The Director of IIIT-Bangalore, Prof. Sowmyanarayanan Sadagopan, makes an objective assessment of the private sector’s role in India’s technical education. Verdict: 30 percent ‘Yes’ and 70 Percent ‘No’. Let’s read the complete article on changes need to be brought about for the proper functioning of private universities.
The higher education scene has dramatically changed in the past seven decades; the Governments (both at the centre and the States) invested whatever they could (after feeding the hungry millions caught between flood and drought) in State Universities and Institutes of Higher Learning (IIT’s, IIM’s, REC’s, AIIMS, ICAR, NID) in 50’s to 70’s; unfortunately, the investments were far short of the need and private sector investments dramatically increased in the past three decades. One data point is the fact that IIT’s B Tech batch strength stayed at 3,000 for several decades and increased to 10,000 only in 2016, while the total number of B Tech enrolments from private engineering colleges is nearly one million). Unfortunately, this dramatic increase in quantity is not at all matched by quality, except in a few exceptions. Let us look at it from three dimensions.
Quality of faculty
Faculty quality in a globalized world can only be measured through high-quality teaching (measured by way of inspiring outstanding students to pursue higher education at premier institutes in the world – MIT and Stanford in USA or Cambridge in UK or ETH in Zurich), high-quality research (measured through publications in high-quality journals and conferences and being part of Program Committee of conferences or Editorial Boards of Journals) and high-quality service inside the institutes (academic leadership positions, for example) and outside the institute (creating and growing professional societies like ACM and IEEE) and peer recognition (Fellows of professional societies like IEEE and scholarly academies like INSA / INAE or Awards (Bhatnagar Prize, Infosys Science Prize). Except institutes like BITS Pilani that got established long back or Ahmedabad University in the recent past, one has to struggle to find faculty from private institutions who can measure up to faculty from government Institutes like IIT’s. With the promise of new institutes like NIIT University and Ashoka University, things might change in the future; that explains my 30:70 rule!
Quality of teaching, learning processes
This is one area where many State Universities have failed and many new private players –SASTRA, VIT, for example - have done well. It is important in today’s world to ensure classes start on time, the classrooms are well-equipped with AV equipment, the teachers reach on time, deliver the lectures well, have well-furnished offices and be available for students for clarifications, learning materials are available online, library is well-stocked, financial support is available for faculty/students to access online journals, attend conferences, participate/host conferences/hackathons and invite scholars from other universities and competent professionals from industry and more importantly there is “rhythm” of academics – semesters start on time, no unscheduled “holidays”, and Graduation days happen regularly; these are things that are taken as “hygiene factors” in premier Institutes like IIT’s but so difficult in State universities that are starved of funds and suffer from too much government control; that explains my 30:70 rule!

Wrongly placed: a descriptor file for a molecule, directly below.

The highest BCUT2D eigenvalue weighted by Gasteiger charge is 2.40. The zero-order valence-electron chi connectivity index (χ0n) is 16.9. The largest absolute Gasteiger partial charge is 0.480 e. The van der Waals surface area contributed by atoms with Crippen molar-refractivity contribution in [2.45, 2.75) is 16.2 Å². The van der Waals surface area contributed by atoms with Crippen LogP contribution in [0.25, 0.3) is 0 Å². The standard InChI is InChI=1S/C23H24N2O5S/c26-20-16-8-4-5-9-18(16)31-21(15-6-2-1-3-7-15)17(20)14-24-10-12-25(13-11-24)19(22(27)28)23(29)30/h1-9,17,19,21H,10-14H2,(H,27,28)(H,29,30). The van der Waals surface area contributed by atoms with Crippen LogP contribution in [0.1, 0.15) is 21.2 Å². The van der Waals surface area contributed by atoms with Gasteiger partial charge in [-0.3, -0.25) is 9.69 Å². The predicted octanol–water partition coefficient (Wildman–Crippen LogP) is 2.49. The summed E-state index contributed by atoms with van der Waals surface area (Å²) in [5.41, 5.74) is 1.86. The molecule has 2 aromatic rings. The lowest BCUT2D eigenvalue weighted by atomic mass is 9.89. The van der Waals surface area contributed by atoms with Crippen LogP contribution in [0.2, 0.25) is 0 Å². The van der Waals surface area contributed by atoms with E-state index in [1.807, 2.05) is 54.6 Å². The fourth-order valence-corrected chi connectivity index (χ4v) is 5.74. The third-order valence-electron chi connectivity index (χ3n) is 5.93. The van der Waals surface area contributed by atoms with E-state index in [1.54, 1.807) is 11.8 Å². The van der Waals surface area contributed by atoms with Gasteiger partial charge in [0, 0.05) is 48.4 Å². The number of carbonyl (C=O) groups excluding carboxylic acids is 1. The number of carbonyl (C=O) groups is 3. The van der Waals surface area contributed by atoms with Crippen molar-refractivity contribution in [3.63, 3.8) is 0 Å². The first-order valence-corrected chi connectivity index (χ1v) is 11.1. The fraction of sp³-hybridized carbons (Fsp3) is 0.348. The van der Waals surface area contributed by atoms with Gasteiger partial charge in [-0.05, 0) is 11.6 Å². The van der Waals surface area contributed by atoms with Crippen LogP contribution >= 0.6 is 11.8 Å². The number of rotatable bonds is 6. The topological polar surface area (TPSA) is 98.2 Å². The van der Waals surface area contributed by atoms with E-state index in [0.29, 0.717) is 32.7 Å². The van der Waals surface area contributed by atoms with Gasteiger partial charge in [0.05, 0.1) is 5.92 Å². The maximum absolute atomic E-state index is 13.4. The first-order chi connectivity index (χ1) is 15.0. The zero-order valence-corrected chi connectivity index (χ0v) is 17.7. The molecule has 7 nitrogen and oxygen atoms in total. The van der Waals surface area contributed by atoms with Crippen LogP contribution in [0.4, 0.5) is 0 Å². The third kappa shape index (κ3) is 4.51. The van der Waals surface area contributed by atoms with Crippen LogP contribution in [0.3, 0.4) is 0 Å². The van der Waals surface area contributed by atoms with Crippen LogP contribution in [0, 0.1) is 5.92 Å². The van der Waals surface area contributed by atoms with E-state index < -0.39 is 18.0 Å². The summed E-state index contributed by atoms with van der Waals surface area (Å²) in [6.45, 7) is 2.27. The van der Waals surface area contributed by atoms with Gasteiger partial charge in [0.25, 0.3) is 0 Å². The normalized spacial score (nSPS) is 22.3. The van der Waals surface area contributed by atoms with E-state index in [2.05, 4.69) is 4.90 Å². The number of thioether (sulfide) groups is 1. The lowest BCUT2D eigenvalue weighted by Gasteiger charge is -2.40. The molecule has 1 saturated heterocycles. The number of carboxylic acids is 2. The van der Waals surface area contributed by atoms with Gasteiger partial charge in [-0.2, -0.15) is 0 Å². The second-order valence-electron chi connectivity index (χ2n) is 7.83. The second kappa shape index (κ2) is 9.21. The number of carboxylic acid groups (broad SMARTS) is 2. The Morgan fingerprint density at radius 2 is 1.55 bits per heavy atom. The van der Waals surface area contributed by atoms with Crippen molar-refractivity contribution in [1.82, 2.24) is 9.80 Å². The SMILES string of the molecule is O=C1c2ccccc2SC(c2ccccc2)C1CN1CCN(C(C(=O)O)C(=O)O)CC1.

Teaching, learning and research are academic pursuits that need a larger supporting environment – physical environment that is functional, efficient, aesthetic and meets the extra-curricular activities as well – sports & recreation, counseling service, hygienic food services, well-run hostels that are affordable and an overall scholarly environment (rules & regulations, transparency in admissions, evaluation of students/faculty/staff and professionally accepted practices).
Many of the new Institutes including Amity in Delhi and Presidency in Bangalore have facilities that are even better than what one finds in IITs by way of infrastructure(though at much higher cost that makes it unaffordable for those from economically poor families), but a majority of private Institutions are cursed with “bad buildings, worse equipment and worst human resources”.
Luckily, the “demanding Indians” (today’s Indian youth) will ensure that infrastructure improves every where (something that is far easier compared to the earlier ones); that explains my 30:70 rule!
Overall I am optimistic and I do hope private investment gets their priorities right (right now, they are mixed up!). People, process and infrastructure must clearly be the priority order; right now among most of the private universities, infrastructure is practically the only priority; governance and processes must improve and focus on people must dramatically improve, if there has to be true disruption in a positive way.
Opinions are personal. He can be reached at [email protected]
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